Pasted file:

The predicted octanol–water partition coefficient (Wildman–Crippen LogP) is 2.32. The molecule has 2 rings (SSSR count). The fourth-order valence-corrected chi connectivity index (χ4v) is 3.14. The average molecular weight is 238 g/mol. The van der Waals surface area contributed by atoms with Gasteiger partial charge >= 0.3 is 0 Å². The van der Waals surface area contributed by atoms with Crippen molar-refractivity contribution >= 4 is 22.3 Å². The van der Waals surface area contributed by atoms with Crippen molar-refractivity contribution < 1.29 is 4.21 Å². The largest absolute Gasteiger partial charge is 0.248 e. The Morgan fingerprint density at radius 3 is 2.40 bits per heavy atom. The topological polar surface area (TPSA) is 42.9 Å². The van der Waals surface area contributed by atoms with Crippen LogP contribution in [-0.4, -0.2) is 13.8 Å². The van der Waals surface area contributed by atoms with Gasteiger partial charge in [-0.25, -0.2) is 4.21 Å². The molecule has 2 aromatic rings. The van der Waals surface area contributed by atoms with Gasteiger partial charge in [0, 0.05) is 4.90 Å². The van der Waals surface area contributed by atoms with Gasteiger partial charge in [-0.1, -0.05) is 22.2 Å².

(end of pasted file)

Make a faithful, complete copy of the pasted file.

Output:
The predicted octanol–water partition coefficient (Wildman–Crippen LogP) is 2.32. The molecule has 2 rings (SSSR count). The fourth-order valence-corrected chi connectivity index (χ4v) is 3.14. The average molecular weight is 238 g/mol. The van der Waals surface area contributed by atoms with Gasteiger partial charge >= 0.3 is 0 Å². The van der Waals surface area contributed by atoms with Crippen molar-refractivity contribution >= 4 is 22.3 Å². The van der Waals surface area contributed by atoms with Crippen molar-refractivity contribution < 1.29 is 4.21 Å². The largest absolute Gasteiger partial charge is 0.248 e. The Morgan fingerprint density at radius 3 is 2.40 bits per heavy atom. The topological polar surface area (TPSA) is 42.9 Å². The van der Waals surface area contributed by atoms with Crippen LogP contribution in [-0.4, -0.2) is 13.8 Å². The van der Waals surface area contributed by atoms with Gasteiger partial charge in [-0.25, -0.2) is 4.21 Å². The molecule has 2 aromatic rings. The van der Waals surface area contributed by atoms with Gasteiger partial charge in [0, 0.05) is 4.90 Å². The van der Waals surface area contributed by atoms with Gasteiger partial charge in [-0.1, -0.05) is 22.2 Å².